This opinion will be unpublished and

may not be cited except as provided by

Minn. Stat. ' 480A.08, subd. 3 (1994).

STATE OF MINNESOTA

IN COURT OF APPEALS

C8-95-2468

Ralph H. Voegtli,

Relator,

vs.

Maintenance Experts, Inc.,

Respondent,

Commissioner of Economic Security

Respondent.

Department of Economic Security

File No. 7106 UC 95

Filed June 11, 1996

Affirmed

Toussaint, Chief Judge

Ralph H. Voegtli, 3611 Hampshire Avenue North, Crystal, MN 55427-2273 (relator/pro se)

Maintenance Experts, c/o ADP-UCM Dept., P.O. Box 6502-8502, Diamond Bar, CA 91765-8502 (respondent/pro se)

Kent E. Todd, Department of Economic Security, 390 North Robert Street, St. Paul, MN 55101 (for respondent Commissioner of Economic Security)

Considered and decided by Kalitowski, Presiding Judge, Toussaint, Chief Judge, and Holtan, Judge.*

U N P U B L I S H E D O P I N I O N

TOUSSAINT, Chief Judge

In this certiorari appeal, relator Ralph H. Voegtli seeks review of the decision of the Commissioner of Economic Security denying his claim for reemployment insurance benefits. We affirm.

D E C I S I O N

The reemployment insurance system is intended to benefit individuals who become unemployed through "no fault of their own." Minn. Stat. ' 268.03 (1994). Relator was denied reemployment insurance benefits because it was determined he was discharged for misconduct. See Minn. Stat. ' 268.09, subd. 1(b) (1994) (an employee discharged from his or her employment for misconduct is not entitled to reemployment insurance benefits). The employer has the burden of proving that an employee is disqualified from receiving benefits because he or she was fired for misconduct. Lumpkin v. North Cent. Airlines, Inc., 296 Minn. 456, 459, 209 N.W.2d 397, 400 (1973).

On appeal from a decision of the Commissioner, the applicable standard of review is whether there is "reasonable support in the evidence" to sustain the decision of the Commissioner. Tuff v. Knitcraft Corp., 526 N.W.2d 50, 51 (Minn. 1995). This court views the Commissioner's findings in the light most favorable to the decision, and if there is evidence reasonably tending to sustain them, they will not be disturbed. Ress v. Abbott Northwestern Hosp., Inc., 448 N.W.2d 519, 523 (Minn. 1989). Whether an individual's conduct constitutes misconduct is a question of law, which this court reviews de novo. Id.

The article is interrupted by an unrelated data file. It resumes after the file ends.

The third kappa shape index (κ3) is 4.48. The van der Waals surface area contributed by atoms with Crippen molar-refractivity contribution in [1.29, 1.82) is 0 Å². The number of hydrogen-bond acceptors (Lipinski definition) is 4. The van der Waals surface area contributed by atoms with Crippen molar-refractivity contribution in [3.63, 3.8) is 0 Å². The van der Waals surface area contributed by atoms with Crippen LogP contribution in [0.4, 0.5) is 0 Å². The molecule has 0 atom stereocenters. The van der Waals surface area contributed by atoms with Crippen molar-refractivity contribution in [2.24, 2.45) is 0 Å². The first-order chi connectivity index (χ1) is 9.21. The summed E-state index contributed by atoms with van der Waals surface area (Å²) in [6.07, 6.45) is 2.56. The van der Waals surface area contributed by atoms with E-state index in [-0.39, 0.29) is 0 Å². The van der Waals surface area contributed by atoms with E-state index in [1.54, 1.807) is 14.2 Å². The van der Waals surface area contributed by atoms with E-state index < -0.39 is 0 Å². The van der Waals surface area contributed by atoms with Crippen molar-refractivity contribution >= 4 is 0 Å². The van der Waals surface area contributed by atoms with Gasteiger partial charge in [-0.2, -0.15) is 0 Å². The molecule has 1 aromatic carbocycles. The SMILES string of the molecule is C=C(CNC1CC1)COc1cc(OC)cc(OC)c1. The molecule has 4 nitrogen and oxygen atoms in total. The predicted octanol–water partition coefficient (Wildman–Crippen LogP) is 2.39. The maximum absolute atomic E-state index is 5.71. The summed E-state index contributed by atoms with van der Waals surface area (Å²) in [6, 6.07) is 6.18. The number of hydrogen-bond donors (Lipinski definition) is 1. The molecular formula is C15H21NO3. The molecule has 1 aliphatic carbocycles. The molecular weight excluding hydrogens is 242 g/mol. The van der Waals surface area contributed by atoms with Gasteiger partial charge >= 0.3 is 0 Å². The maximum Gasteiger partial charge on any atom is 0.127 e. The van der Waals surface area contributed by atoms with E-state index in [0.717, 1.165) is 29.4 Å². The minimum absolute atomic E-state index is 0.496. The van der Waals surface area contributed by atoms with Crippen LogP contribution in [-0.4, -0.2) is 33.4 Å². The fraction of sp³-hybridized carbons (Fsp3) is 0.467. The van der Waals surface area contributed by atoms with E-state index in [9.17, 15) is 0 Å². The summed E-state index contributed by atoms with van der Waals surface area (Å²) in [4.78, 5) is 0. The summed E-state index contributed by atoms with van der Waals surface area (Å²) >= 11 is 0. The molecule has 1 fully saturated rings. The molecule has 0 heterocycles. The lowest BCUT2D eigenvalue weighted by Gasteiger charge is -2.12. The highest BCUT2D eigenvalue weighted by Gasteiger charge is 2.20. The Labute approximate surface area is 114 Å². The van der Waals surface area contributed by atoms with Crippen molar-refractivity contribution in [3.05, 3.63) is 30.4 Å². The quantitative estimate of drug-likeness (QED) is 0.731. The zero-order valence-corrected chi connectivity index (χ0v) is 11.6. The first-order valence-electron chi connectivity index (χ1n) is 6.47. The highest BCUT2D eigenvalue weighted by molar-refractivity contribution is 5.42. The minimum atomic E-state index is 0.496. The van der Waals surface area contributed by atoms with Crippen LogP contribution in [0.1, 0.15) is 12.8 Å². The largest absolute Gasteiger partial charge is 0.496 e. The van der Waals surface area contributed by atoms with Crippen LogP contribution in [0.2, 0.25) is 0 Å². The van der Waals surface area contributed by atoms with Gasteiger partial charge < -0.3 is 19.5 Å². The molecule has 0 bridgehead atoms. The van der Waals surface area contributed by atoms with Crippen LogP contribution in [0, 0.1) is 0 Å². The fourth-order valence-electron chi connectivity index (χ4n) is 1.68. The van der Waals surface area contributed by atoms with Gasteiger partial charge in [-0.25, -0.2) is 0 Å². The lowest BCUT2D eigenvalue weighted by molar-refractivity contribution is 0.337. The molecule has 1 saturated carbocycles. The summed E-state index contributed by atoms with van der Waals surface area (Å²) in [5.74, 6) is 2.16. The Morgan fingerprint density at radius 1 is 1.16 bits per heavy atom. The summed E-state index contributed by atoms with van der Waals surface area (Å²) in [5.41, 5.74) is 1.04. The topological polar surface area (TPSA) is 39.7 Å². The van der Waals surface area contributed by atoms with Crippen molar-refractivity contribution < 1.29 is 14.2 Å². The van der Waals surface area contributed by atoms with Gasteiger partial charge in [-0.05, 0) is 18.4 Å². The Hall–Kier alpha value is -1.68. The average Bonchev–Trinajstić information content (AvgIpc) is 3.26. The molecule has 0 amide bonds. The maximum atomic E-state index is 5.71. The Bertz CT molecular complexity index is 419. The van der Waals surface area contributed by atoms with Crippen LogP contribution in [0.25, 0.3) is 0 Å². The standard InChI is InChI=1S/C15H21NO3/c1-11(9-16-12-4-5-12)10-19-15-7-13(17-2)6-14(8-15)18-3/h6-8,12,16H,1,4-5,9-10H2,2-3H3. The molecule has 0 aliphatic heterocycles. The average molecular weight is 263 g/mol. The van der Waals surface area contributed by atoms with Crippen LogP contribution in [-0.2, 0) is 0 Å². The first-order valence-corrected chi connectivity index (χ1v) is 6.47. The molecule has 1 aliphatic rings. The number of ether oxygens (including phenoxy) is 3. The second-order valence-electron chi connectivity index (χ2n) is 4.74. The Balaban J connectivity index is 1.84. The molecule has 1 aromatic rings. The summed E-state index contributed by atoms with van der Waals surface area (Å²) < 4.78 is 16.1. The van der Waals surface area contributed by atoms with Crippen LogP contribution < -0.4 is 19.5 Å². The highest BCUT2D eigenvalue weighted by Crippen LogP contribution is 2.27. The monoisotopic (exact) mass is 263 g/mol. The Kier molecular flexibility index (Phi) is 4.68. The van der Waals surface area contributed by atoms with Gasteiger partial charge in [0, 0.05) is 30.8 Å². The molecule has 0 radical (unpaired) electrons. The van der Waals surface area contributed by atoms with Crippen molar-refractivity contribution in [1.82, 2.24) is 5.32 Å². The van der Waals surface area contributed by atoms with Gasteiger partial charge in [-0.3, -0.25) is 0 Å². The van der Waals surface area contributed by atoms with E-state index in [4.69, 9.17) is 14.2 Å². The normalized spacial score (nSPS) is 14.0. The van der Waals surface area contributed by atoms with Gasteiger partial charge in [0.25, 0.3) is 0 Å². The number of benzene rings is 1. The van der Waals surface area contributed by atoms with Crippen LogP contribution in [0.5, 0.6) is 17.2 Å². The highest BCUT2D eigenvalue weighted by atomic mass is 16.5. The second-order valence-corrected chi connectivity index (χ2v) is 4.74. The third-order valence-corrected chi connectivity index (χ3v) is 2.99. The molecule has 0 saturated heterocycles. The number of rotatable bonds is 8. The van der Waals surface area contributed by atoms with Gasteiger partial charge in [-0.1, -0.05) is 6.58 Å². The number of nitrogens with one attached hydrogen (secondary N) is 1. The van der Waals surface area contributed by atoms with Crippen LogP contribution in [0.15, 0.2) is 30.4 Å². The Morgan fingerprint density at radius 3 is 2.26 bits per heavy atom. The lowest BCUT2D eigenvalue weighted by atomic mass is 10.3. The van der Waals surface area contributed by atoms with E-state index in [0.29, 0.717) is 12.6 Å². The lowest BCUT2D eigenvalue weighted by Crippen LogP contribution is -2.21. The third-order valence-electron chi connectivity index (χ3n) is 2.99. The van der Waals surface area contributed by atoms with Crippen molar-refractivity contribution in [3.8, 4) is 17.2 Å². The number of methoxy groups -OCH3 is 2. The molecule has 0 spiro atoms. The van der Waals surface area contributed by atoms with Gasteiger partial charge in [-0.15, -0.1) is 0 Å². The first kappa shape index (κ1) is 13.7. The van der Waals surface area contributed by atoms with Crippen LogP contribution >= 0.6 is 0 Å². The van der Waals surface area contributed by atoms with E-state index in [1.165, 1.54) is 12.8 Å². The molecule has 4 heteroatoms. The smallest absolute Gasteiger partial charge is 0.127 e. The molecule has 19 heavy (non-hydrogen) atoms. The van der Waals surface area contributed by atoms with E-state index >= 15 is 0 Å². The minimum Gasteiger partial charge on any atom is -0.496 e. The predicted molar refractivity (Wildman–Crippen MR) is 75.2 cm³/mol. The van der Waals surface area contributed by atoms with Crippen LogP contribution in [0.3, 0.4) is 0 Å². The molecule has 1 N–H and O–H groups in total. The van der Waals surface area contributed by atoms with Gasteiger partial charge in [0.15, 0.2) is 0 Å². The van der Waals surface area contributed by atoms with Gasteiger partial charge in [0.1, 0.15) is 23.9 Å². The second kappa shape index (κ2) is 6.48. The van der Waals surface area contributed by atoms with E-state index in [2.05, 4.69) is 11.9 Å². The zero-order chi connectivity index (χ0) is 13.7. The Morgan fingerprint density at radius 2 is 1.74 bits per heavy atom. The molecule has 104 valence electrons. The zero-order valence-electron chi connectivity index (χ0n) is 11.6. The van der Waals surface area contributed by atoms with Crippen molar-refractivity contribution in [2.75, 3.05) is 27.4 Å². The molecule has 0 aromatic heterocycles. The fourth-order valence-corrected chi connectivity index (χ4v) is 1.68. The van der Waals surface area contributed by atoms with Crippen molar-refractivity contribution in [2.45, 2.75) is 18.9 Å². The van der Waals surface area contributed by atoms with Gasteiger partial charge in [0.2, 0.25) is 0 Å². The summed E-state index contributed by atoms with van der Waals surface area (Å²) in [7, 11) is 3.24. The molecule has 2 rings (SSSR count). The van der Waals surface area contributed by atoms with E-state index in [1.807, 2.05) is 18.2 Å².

Misconduct is:

limited to conduct evincing such wilful or wanton disregard of an employer's interests as is found in deliberate violations or disregard of standards of behavior which the employer has the right to expect of his employee.

Tilseth v. Midwest Lumber Co., 295 Minn. 372, 374-75, 204 N.W.2d 644, 646 (1973). The supreme court has expanded this definition to include "conduct demonstrating a lack of concern by the employee for his job." Nieszner v. Dept. of Jobs & Training, 499 N.W.2d 832, 838 (Minn. App. 1993) (citing Feia v. St. Cloud State College, 309 Minn 564, 244 N.W.2d 635 (1976)).

A single incident may constitute misconduct, when an employee deliberately chooses a course of action adverse to the employer or if the employee sufficiently disregards his or her employer's expectations. Ress, 448 N.W.2d at 524; Colburn v. Pine Portage Madden Bros., 346 N.W.2d 159, 161 (Minn. 1984); Nieszner, 499 N.W.2d at 838. Rude or other offensive conduct to customers may constitute misconduct. See Iteker v. LaCrescent Nursing Ctr., Inc., 207 N.W.2d 713 (Minn. 1973) (misconduct committed where nurse's aid in nursing home used harsh or unkind language on two separate occasions in expressing her dissatisfaction with bed-ridden patient's failure to control bodily functions); Holton v. Gnan Trucking, Inc., 379 N.W.2d 571 (Minn. App. 1985) (employee on three separate occasions was rude, threatening, and offensive); Pitzel v. Packaged Furniture, & Carpet, 362 N.W.2d 357 (Minn. App. 1985)(claimant who became aggressive and offensive with customers and was disruptive committed misconduct).

Relator worked for respondent Maintenance Experts Inc., first as a district manager and then as a project crew lead person. The record indicates that on June 2, 1995, relator drove himself and two co-workers to a job site in the company van. During this commute, relator made vulgar and threatening remarks about his employer in a loud and angry voice and threatened to damage his employer's property. Later, relator also threatened his co-workers. At the job site,